Himalayan Glaciers Gone by 2035? IPCC Mistaken

Article excerpt

The 2035 Himalayan glacier doomsday date in Intergovernmental Panel on Climate Change (IPCC) report was a mistake, say Indian scientists. But debate continues over how fast Himalayan glaciers are melting due to global warming.

First, the good news: Himalayan glaciers are not likely to disappear by 2035, as originally claimed by a widely-publicized United Nations report.

The bad news? Scientists did not challenge the spurious date for years and some now warn that, in fact, our understanding about Himalayan glaciers rests on thin data.

Over the past week, it emerged that the doomsday date found its way into a 2007 report from the Intergovernmental Panel on Climate Change (IPCC) not from a peer-reviewed study but from an interview published in the New Scientist 10 years ago. That article attributed the prediction to Syed Iqbal Hasnain, a noted Indian glaciologist, who denies he put forth such a date.

Dr. Hasnain said this week he saw the mistake 10 years ago but did not seek a correction because it did not appear in a scientific journal. Other Indian scientists, after debunking a similar claim about melting glaciers in response to an Indian Parliament inquiry, also did not seek out the press with the information, says Rajinder Ganjoo, director of the Institute of Himalayan Glaciology at the University of Jammu.

"Perhaps we thought it was not important at the moment or maybe that the IPCC was a big dinosaur," he says. Asked if he has felt political pressure, he declined to comment further.

The IPCC draws upon some 2,500 scientific reviewers and basks in the prestige of a Nobel Prize, while Indian glaciologists number barely more than a dozen. And the task ahead of them is, well, Himalayan.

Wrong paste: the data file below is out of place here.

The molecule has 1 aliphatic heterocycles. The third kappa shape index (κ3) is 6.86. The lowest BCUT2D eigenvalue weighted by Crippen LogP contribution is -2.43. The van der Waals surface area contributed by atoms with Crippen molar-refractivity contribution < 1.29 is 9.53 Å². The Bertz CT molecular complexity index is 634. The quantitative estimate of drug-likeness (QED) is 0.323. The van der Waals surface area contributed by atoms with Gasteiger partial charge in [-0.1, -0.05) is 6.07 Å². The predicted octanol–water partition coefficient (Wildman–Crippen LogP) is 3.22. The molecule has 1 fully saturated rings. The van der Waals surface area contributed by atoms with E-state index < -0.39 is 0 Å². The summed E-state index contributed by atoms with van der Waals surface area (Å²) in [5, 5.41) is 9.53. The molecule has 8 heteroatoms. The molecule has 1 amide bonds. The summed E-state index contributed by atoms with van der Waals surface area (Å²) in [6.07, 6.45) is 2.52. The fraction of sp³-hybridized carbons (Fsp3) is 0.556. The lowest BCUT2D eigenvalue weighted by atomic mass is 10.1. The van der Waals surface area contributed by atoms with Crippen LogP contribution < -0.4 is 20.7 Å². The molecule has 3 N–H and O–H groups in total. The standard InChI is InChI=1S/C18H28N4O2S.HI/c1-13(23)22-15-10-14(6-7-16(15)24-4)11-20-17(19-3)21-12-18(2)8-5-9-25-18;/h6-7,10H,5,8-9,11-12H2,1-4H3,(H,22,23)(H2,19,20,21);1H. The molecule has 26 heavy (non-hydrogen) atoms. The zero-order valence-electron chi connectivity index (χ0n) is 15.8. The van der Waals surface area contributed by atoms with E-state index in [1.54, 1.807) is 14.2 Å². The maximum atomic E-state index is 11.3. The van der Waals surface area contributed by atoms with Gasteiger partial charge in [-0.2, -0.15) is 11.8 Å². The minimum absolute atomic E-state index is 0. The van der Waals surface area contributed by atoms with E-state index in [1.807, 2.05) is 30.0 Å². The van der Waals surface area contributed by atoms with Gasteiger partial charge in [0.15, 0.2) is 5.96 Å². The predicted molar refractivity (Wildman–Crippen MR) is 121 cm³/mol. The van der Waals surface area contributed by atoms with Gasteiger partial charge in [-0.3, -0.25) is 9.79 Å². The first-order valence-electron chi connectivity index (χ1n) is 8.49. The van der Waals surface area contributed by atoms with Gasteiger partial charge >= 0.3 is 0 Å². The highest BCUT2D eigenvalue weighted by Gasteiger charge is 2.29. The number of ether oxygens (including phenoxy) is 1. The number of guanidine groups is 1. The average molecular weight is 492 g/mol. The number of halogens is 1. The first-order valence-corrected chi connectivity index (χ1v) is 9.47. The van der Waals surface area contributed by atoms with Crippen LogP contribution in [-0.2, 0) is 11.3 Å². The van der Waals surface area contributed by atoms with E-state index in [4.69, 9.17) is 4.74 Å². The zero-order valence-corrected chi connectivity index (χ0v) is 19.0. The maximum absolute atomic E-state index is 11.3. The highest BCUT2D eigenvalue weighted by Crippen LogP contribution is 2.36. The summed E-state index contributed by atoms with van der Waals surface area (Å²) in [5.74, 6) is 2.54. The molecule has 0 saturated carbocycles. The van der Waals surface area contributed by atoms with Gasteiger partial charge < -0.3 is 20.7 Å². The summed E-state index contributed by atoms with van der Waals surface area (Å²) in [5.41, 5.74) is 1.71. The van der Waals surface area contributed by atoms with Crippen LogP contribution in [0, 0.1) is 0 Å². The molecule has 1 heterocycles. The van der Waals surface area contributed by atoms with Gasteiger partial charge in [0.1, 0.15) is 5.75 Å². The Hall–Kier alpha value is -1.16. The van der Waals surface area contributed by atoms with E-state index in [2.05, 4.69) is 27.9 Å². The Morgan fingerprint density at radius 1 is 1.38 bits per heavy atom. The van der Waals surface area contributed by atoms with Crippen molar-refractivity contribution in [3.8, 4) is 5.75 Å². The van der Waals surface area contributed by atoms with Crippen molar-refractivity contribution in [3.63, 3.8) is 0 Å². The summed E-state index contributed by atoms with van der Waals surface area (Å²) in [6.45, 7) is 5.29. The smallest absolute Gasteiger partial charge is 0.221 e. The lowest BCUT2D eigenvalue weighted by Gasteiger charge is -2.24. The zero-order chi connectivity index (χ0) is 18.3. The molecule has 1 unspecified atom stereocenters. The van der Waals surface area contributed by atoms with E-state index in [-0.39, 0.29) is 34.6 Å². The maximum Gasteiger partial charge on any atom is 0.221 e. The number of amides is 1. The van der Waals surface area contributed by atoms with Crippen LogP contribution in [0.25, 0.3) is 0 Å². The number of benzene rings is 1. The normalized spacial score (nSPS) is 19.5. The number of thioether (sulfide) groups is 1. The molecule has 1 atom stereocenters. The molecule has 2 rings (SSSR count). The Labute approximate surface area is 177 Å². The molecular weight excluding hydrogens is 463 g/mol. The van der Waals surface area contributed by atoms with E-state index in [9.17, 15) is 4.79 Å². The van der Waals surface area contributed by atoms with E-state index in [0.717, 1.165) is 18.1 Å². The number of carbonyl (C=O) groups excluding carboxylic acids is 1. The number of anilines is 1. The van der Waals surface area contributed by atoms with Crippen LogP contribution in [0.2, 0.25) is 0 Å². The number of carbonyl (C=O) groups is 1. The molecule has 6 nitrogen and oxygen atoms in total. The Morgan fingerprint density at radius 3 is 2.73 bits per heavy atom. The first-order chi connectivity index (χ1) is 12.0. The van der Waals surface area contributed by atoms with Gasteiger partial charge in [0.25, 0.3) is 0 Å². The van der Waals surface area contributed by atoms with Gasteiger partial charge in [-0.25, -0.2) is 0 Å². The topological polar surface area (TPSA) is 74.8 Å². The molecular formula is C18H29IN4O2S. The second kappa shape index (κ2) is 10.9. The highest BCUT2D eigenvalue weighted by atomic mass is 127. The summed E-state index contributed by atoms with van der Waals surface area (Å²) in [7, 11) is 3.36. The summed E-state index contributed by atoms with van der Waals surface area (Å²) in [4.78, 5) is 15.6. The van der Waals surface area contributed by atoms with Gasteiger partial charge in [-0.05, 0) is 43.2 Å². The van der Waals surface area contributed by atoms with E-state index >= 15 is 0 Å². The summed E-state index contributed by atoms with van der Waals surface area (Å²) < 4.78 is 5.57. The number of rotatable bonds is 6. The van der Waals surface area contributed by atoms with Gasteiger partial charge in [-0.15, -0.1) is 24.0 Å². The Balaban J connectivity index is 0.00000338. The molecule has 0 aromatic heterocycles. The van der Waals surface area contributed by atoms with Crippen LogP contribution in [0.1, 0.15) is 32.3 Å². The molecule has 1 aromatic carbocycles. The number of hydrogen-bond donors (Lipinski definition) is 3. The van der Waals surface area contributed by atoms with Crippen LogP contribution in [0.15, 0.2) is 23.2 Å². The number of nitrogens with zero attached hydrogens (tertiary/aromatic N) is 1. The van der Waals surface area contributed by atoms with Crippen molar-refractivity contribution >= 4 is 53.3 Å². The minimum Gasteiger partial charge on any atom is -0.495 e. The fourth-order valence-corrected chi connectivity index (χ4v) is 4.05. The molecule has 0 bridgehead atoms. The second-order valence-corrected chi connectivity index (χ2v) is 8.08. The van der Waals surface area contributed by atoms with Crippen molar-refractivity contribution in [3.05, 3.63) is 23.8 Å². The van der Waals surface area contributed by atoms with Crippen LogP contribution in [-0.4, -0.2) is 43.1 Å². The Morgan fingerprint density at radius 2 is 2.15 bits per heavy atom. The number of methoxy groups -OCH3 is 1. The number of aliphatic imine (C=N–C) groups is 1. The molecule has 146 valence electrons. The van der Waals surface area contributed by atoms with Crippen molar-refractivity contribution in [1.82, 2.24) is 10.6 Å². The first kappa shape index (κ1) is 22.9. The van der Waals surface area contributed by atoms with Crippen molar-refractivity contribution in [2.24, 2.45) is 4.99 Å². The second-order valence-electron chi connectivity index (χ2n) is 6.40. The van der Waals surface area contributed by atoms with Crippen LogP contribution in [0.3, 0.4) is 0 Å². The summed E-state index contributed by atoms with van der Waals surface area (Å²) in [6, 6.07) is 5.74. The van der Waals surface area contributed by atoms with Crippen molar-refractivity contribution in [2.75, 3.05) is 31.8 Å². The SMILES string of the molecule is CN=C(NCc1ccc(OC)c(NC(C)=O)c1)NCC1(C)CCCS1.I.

"As of today, there are roughly 50 glaciers that have been worked scientifically," says Dr. Ganjoo. "Frankly speaking, 50 glaciers are absolutely a tip of the iceberg to get an idea about the other 9,500 [Himalayan] glaciers. I think it will take us ages to do work on each and every glacier."

Hurdles abound. Many glaciers lie above 18,000 feet, making them virtually inaccessible. The mountain range also falls along tense international borders between India, Pakistan, and China. India has classified decades of glacial data gathered by the Geological Survey of India. Ganjoo's work on the Siachen glacier - where Indian and Pakistani troops periodically trade potshots - required special permissions from defense officials.

A consensus has emerged among scientists that the data gathered so far generally shows glaciers on the retreat particularly in the northeastern Himalaya. But there remains debate over why they're shrinking, and at what rate.

Some of that debate has been hashed out in the scientific journals. Ganjoo sides with a faction that argues there are so many factors involved in glacial melt that a finger cannot yet be pointed at rises in atmospheric temperature - i. …